The Department of Public Utilities on Jan. 30 approved a new statewide energy efficiency plan for 2019 through 2021, which sets goals for energy savings as well as budgets for the electric and gas utilities and energy efficiency service providers that administer the state’s Mass Save programs.

A highlight of the plan is a new set of incentive programs for converting from petroleum and propane energy sources to more efficient and environmentally friendly fuels and technologies, such as air-source heat pumps. The plan promotes strategic electrification of buildings and the industrial and transportation sectors, as well as consumer energy demand reduction programs.

The plan also outlines a new municipal and community engagement strategy that provides new tools for utility companies and energy efficiency program administrators to work with communities on efficiency measures. One example is ongoing support for municipal efforts to transition to LED streetlights.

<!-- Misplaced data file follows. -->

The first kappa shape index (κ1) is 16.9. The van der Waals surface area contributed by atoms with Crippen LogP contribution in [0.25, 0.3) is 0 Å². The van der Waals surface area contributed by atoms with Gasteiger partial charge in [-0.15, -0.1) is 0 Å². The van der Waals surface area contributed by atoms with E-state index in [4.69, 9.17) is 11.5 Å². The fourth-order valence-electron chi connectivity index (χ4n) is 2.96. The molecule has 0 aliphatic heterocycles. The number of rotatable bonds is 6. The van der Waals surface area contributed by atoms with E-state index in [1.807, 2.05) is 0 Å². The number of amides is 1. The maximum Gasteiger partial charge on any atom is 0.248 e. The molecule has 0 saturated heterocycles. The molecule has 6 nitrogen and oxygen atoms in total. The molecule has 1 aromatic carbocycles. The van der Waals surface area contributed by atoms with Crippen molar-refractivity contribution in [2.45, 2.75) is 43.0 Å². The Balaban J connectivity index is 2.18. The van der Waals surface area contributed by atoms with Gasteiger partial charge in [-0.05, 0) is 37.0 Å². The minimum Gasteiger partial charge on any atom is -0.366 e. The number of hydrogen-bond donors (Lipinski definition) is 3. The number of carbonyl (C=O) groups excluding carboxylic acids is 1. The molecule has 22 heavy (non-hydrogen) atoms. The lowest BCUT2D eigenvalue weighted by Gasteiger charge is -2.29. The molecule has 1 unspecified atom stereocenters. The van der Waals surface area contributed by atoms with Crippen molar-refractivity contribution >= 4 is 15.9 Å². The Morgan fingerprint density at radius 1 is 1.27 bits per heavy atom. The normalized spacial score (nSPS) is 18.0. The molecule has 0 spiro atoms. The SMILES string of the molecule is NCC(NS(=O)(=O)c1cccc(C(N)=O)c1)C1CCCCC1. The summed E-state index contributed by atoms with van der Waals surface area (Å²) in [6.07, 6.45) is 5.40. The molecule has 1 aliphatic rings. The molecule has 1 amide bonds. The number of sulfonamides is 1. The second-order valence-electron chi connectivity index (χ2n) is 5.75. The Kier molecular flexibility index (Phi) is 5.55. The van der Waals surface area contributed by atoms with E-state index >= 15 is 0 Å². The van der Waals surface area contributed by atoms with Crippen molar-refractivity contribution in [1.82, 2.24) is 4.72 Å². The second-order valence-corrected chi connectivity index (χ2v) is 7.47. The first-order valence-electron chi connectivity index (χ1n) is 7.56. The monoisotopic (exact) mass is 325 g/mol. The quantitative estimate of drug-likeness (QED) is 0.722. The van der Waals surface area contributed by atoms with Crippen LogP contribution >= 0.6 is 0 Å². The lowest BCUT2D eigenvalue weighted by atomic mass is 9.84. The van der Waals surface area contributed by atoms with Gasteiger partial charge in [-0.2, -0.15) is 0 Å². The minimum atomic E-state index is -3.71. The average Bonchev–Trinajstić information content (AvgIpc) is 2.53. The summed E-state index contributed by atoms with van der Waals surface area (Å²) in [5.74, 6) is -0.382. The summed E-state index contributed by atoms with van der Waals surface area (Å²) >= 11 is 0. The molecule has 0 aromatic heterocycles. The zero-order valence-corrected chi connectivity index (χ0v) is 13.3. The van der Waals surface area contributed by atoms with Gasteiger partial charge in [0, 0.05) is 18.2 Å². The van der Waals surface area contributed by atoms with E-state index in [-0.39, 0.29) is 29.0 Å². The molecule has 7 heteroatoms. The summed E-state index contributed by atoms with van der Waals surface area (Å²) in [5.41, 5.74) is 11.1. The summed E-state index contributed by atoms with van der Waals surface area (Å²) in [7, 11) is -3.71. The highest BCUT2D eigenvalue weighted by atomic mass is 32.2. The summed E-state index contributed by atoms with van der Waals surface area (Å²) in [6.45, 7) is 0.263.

The three-year plan’s budget is $2.8 billion. The Baker administration estimates that the plan’s strategies will deliver $8.56 billion in benefits to customers, at a return of roughly $3 for every $1 that ratepayers invest in the efficiency measures.

The three-year energy efficiency plans are required under the 2008 Green Communities Act and developed by the Energy Efficiency Advisory Council in collaboration with Mass Save program administrators.

The advisory council, chaired by the commissioner of the Department of Energy Resources, also tracks progress toward plan goals. Massachusetts municipalities are represented on the council by Rebecca Davis, deputy director of the Metropolitan Area Planning Council.

Massachusetts has been ranked number one in the country for energy efficiency for the past eight years, based on a scorecard developed by the American Council for an Energy-Efficient Economy.

For more information about the plan, docketed as DPU 18-110 through 18-119, visit

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